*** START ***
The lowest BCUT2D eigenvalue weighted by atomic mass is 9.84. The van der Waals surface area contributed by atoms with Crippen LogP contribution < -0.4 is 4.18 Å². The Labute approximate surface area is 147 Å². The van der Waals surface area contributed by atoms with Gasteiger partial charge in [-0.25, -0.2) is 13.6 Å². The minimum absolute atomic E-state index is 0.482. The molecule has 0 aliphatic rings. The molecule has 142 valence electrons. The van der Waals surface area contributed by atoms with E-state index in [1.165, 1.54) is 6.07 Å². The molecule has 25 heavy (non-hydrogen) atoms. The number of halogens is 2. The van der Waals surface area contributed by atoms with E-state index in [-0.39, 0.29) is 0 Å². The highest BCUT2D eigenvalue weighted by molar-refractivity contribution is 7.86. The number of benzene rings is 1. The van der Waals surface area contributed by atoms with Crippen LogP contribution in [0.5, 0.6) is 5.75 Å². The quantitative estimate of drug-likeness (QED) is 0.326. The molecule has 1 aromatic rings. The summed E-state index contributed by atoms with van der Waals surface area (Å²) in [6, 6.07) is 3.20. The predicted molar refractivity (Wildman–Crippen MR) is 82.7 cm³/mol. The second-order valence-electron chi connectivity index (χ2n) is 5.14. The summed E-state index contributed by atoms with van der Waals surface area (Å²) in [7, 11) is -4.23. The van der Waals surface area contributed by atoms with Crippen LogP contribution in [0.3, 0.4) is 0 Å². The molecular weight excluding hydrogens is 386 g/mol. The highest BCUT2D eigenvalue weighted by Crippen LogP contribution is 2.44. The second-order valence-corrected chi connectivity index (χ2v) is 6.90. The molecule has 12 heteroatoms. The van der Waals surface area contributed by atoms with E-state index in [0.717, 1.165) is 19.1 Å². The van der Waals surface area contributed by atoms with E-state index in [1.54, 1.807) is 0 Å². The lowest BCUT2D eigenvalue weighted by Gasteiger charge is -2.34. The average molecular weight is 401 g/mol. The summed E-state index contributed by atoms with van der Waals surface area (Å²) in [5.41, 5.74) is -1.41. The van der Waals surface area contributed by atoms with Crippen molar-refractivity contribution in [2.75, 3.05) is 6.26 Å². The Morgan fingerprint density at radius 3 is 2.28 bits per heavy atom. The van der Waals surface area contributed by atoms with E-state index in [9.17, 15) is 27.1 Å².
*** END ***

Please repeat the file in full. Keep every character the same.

The lowest BCUT2D eigenvalue weighted by atomic mass is 9.84. The van der Waals surface area contributed by atoms with Crippen LogP contribution < -0.4 is 4.18 Å². The Labute approximate surface area is 147 Å². The van der Waals surface area contributed by atoms with Gasteiger partial charge in [-0.25, -0.2) is 13.6 Å². The minimum absolute atomic E-state index is 0.482. The molecule has 0 aliphatic rings. The molecule has 142 valence electrons. The van der Waals surface area contributed by atoms with E-state index in [1.165, 1.54) is 6.07 Å². The molecule has 25 heavy (non-hydrogen) atoms. The number of halogens is 2. The van der Waals surface area contributed by atoms with E-state index in [-0.39, 0.29) is 0 Å². The highest BCUT2D eigenvalue weighted by molar-refractivity contribution is 7.86. The number of benzene rings is 1. The van der Waals surface area contributed by atoms with Crippen LogP contribution in [0.5, 0.6) is 5.75 Å². The quantitative estimate of drug-likeness (QED) is 0.326. The molecule has 1 aromatic rings. The summed E-state index contributed by atoms with van der Waals surface area (Å²) in [6, 6.07) is 3.20. The predicted molar refractivity (Wildman–Crippen MR) is 82.7 cm³/mol. The second-order valence-electron chi connectivity index (χ2n) is 5.14. The summed E-state index contributed by atoms with van der Waals surface area (Å²) in [7, 11) is -4.23. The van der Waals surface area contributed by atoms with Crippen LogP contribution in [0.3, 0.4) is 0 Å². The molecular weight excluding hydrogens is 386 g/mol. The highest BCUT2D eigenvalue weighted by Crippen LogP contribution is 2.44. The second-order valence-corrected chi connectivity index (χ2v) is 6.90. The molecule has 12 heteroatoms. The van der Waals surface area contributed by atoms with E-state index in [0.717, 1.165) is 19.1 Å². The van der Waals surface area contributed by atoms with E-state index in [1.54, 1.807) is 0 Å². The lowest BCUT2D eigenvalue weighted by Gasteiger charge is -2.34. The average molecular weight is 401 g/mol. The summed E-state index contributed by atoms with van der Waals surface area (Å²) in [5.41, 5.74) is -1.41. The van der Waals surface area contributed by atoms with Crippen molar-refractivity contribution in [2.75, 3.05) is 6.26 Å². The Morgan fingerprint density at radius 3 is 2.28 bits per heavy atom. The van der Waals surface area contributed by atoms with E-state index in [9.17, 15) is 27.1 Å².